Mr Brooks

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Married company director Earl Brooks (Costner) leads a double life as the Thumbprint Killer, driven by a demonic inner self, Marshall (Hurt). But a stupid mistake puts an amateur photographer (Cook) and a tenacious detective (Moore) on his trail…


Back in the early ’90s, few would have described Kevin Costner as compelling. The star of such white-bread heroic fare as Field Of Dreams, he was also, as evidenced in 1991’s In Bed With Madonna, sickeningly wholesome.

But from Clint Eastwood’s A Perfect World onwards, Costner began offering fascinating studies in flawed Everymen. And while Open Range’s Civil War killer and The Upside Of Anger’s boozy pitcher felt like familiar Costner territory, his portrayal of a millionaire who’s also a schizophrenic psycho might well be the performance of his career.

Owner of the fittingly square Brooks Box Factory, Costner’s anti-hero is a smart, in-control businessman with an adoring wife (CSI’s Marg Helgenberger) and a daughter (Danielle Panabaker) in college.

But from an opening scene in which Brooks recites the Twelve-Step Serenity Prayer into a washroom mirror, we realise all this composure is merely keeping the demons in check. Lurking in the shadows, as Mr. and Mrs. B. return from a business banquet, is his dark half, Marshall (Hurt), suggesting a little out-of-office double-murder. Part childlike id, part fatherly superego, Marshall is the film’s masterstroke.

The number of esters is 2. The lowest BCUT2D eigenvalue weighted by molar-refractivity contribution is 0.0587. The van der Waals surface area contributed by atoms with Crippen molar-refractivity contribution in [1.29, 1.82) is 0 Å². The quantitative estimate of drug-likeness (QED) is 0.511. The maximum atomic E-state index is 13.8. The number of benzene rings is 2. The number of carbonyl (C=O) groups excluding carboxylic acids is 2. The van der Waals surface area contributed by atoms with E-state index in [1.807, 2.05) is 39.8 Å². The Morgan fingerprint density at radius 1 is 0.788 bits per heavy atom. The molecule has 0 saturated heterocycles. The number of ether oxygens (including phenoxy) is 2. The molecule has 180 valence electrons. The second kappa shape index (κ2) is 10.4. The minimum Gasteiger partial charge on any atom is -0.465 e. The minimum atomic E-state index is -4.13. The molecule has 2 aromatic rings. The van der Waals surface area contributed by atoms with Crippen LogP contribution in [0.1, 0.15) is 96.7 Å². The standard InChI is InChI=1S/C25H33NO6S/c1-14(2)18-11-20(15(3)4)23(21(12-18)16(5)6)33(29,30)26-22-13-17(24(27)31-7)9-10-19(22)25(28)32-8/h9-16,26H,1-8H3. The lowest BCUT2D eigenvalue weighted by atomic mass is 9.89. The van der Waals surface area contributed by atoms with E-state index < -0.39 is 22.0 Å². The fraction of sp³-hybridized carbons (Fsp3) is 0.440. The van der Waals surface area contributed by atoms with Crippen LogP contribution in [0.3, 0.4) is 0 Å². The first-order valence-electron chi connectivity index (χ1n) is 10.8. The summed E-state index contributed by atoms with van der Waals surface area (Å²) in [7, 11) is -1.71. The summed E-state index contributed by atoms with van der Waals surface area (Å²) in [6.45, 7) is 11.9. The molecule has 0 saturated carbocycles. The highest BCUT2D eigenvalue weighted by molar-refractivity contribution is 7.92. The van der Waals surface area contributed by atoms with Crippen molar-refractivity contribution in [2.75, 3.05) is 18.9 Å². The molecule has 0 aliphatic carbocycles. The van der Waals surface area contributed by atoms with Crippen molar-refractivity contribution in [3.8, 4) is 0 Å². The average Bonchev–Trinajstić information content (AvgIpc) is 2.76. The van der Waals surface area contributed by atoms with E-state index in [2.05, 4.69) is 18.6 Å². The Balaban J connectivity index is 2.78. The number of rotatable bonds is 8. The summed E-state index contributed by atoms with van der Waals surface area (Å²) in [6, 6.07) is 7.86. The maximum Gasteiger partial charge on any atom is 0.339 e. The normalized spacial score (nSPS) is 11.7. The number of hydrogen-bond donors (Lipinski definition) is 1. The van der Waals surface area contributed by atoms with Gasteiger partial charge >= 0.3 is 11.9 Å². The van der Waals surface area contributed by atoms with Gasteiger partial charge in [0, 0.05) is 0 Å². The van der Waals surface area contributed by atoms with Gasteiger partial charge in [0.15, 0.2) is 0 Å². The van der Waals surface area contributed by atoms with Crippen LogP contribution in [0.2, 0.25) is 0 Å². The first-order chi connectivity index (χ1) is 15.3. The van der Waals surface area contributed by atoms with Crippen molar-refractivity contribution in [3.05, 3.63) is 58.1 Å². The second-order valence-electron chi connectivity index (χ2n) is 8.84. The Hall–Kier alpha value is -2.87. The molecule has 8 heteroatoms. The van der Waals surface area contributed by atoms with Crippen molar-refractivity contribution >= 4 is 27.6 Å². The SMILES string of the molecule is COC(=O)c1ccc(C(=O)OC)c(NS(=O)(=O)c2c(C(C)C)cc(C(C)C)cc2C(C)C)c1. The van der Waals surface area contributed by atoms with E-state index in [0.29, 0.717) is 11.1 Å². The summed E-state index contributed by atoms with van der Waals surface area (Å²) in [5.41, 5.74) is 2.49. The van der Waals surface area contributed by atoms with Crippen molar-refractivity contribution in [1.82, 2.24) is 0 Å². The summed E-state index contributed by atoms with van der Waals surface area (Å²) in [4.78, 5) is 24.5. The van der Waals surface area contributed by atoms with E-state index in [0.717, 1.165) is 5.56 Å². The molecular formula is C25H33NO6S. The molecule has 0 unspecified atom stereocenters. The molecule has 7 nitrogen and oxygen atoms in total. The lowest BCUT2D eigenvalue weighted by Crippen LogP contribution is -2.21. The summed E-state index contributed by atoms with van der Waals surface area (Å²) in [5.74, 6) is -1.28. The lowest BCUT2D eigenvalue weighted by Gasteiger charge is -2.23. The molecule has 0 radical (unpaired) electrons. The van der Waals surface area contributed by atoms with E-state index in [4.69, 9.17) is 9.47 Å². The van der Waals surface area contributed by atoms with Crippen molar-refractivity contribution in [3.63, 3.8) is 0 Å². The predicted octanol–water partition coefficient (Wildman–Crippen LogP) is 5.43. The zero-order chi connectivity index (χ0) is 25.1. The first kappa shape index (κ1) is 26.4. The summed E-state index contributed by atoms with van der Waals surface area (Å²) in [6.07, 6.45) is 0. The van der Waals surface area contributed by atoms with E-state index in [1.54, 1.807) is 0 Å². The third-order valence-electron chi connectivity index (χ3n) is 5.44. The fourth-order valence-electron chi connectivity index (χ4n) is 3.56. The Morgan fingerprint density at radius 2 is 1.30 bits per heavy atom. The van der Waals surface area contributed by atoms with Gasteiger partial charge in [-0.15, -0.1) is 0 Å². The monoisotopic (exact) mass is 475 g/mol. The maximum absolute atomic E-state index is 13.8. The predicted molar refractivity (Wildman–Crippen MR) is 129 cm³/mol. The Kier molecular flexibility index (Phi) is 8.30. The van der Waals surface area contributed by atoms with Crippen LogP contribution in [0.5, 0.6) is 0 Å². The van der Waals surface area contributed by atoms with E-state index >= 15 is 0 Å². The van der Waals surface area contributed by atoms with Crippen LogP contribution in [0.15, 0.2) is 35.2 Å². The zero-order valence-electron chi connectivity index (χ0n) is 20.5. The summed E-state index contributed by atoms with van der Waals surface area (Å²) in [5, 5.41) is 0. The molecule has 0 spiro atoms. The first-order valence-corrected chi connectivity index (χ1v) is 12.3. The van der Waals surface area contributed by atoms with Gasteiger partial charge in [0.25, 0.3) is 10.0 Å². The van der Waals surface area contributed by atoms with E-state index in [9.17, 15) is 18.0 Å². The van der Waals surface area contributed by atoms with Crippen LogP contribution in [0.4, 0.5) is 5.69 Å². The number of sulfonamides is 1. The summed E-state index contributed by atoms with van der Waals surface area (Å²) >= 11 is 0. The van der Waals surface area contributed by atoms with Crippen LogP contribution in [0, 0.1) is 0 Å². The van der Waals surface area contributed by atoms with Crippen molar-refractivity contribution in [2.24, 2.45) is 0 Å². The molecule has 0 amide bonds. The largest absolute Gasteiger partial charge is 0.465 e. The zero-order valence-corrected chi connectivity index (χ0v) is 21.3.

Like Costner, Hurt has lost his beatific blond ’80s looks, replaced by a bloodless pallor that was perfectly utilised in Cronenberg’s A History Of Violence. Here he looks like Death, a wheedling, mocking incubus who’s a joy to watch. “C’mon,” he drawls, knowing that Brooks has been attending AA meetings to dampen his ‘desires’, “You deserve a treat!”

Costner and Hurt’s double-act is so elegantly developed it’s a real blow when screenwriters Bruce A. Evans and Reynold Gideon pile on noisy sub-plots. Dane Cook brings a nefarious glint to his “Mr. Smith”, blackmailing Brooks into murder lessons, but Moore’s wooden Det. Atwood is a narrative mess - a millionaire cop undergoing a divorce and marked for death by a meth-crazy serial killer! When it’s revealed that Brooks’ daughter might also have inherited her father’s ‘passions‘ you doubt for the film’s survival, but Marshall and Earl deal with every obstacle like sardonic script-doctors, commenting on the goofy twists while reaching for some kind of resolution.

In the end, despite Demi Moore and your own sense of decency, you want the deadly duo to succeed and, as Marshall succinctly puts it, “go on with our tortured lives”.

Although flawed, this remains a blackly funny noir treat thanks to Costner and Hurt’s double-act.